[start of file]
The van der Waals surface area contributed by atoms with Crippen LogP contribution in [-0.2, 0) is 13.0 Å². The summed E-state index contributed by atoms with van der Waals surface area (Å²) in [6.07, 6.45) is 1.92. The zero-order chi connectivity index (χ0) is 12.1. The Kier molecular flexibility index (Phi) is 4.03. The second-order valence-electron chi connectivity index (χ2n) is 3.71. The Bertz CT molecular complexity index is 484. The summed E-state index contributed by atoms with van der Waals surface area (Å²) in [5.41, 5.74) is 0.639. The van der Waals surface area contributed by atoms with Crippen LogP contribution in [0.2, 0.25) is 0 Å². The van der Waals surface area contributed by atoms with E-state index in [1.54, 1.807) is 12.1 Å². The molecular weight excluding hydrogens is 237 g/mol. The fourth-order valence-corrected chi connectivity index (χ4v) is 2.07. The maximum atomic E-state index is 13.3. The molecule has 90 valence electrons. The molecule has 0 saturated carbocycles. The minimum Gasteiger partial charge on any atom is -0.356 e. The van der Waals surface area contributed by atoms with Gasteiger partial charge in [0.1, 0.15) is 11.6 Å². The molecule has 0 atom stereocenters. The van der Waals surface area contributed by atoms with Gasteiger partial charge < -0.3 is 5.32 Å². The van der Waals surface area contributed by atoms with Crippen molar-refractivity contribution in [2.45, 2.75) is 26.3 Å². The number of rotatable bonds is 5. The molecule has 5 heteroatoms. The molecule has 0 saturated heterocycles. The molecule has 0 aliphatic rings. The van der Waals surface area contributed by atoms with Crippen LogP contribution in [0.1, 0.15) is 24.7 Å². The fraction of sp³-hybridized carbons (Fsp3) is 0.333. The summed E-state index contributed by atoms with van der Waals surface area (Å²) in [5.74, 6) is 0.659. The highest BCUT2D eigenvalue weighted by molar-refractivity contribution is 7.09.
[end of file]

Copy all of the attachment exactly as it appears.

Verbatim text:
The van der Waals surface area contributed by atoms with Crippen LogP contribution in [-0.2, 0) is 13.0 Å². The summed E-state index contributed by atoms with van der Waals surface area (Å²) in [6.07, 6.45) is 1.92. The zero-order chi connectivity index (χ0) is 12.1. The Kier molecular flexibility index (Phi) is 4.03. The second-order valence-electron chi connectivity index (χ2n) is 3.71. The Bertz CT molecular complexity index is 484. The summed E-state index contributed by atoms with van der Waals surface area (Å²) in [5.41, 5.74) is 0.639. The van der Waals surface area contributed by atoms with Crippen LogP contribution in [0.2, 0.25) is 0 Å². The van der Waals surface area contributed by atoms with E-state index in [1.54, 1.807) is 12.1 Å². The molecular weight excluding hydrogens is 237 g/mol. The fourth-order valence-corrected chi connectivity index (χ4v) is 2.07. The maximum atomic E-state index is 13.3. The molecule has 90 valence electrons. The molecule has 0 saturated carbocycles. The minimum Gasteiger partial charge on any atom is -0.356 e. The van der Waals surface area contributed by atoms with Gasteiger partial charge in [0.1, 0.15) is 11.6 Å². The molecule has 0 atom stereocenters. The van der Waals surface area contributed by atoms with Gasteiger partial charge < -0.3 is 5.32 Å². The van der Waals surface area contributed by atoms with Crippen molar-refractivity contribution in [2.45, 2.75) is 26.3 Å². The number of rotatable bonds is 5. The molecule has 5 heteroatoms. The molecule has 0 saturated heterocycles. The molecule has 0 aliphatic rings. The van der Waals surface area contributed by atoms with Crippen LogP contribution in [0.1, 0.15) is 24.7 Å². The fraction of sp³-hybridized carbons (Fsp3) is 0.333. The summed E-state index contributed by atoms with van der Waals surface area (Å²) in [5.74, 6) is 0.659. The highest BCUT2D eigenvalue weighted by molar-refractivity contribution is 7.09.